Wednesday, September 21, 2022

Colorado ranchers moove into the future with virtual fences that help sustain public grasslands

...High in the hills, above that wire fence, is a small, camo-painted tower with an antenna that communicates with local cell towers. There are nine more of those antennas on mountaintops in Eagle and Garfield counties. The towers broadcast a virtual fence technology that is helping the BLM improve rangeland while giving shepherds and ranchers unprecedented control of their livestock.

“How can we manage livestock without structure? Now there are endless possibilities. You can sit on your screen, figure out where you want to send your animals, how long you want them there and how you are going to move your animals across the landscape,” says Hilary Boyd, assistant field manager in the BLM’s Colorado River Valley Field Office. “It just gives us so much more flexibility.”

Funded in part by a Conservation Innovation Grant from the Natural Resource Conservation Service, programs for both wildlife and rangeland at the BLM and Colorado Parks and Wildlife’s Habitat Partnership Program, the first-ever virtual fencing program has grown from one rancher with about 135 cows to more than 2,000 cows in its first two years. There are 10 towers in Eagle and Garfield counties pinging virtual fences that span 500,000 acres. More are coming.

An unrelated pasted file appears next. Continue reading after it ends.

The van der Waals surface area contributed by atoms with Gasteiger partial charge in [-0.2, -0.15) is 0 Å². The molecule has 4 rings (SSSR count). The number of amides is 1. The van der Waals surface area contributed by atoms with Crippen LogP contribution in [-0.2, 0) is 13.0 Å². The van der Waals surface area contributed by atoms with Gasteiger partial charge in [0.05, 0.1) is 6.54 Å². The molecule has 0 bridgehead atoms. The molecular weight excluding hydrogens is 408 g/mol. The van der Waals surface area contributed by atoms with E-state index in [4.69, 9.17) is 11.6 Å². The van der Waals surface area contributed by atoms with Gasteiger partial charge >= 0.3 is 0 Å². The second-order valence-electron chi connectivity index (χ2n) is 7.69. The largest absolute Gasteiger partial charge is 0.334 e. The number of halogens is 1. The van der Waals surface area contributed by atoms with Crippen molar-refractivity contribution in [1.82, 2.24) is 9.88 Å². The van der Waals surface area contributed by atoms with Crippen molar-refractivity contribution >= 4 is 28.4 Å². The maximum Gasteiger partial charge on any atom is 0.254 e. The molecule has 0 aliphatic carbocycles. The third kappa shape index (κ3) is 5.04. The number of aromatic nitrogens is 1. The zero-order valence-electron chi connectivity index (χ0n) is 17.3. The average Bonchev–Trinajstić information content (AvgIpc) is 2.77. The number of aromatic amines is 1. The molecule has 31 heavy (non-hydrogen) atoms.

For land managers and ranchers who rest and rotate pastures — leaving them ungrazed for consecutive seasons to allow native grasses to flourish — virtual fencing “is how you create more grass,” says Pat Luark, who has grazed his family’s cattle on public lands near his ranch above Burns for more than 60 years. 

...It takes a bit for the cows to figure out how the virtual fences work. The collars — offered by virtual fence company Vence — work like a dog shock collar. They vibrate and emit beeps and tones as cows near borders. Ideally the cows learn to turn away when they feel that buzz or hear that beep. If they keep going they get a zap.

Typically ranchers spend a few weeks teaching their cows how to respond to the buzzing, beeping and zapping. After the animals figure out the system, they are moved onto the range.

The younger cows who are venturing into rangeland for the first time learn quickly. The older cows that have been to a particular area before are harder to train...    MORE 

1 comment:

Anonymous said...

Who is paying for these virtual fences? How does this work in woodland or more dense timbered areas? How do you bring back animals who cross over the signal? Might work in open range areas to some extent. Training livestock to this is not easy.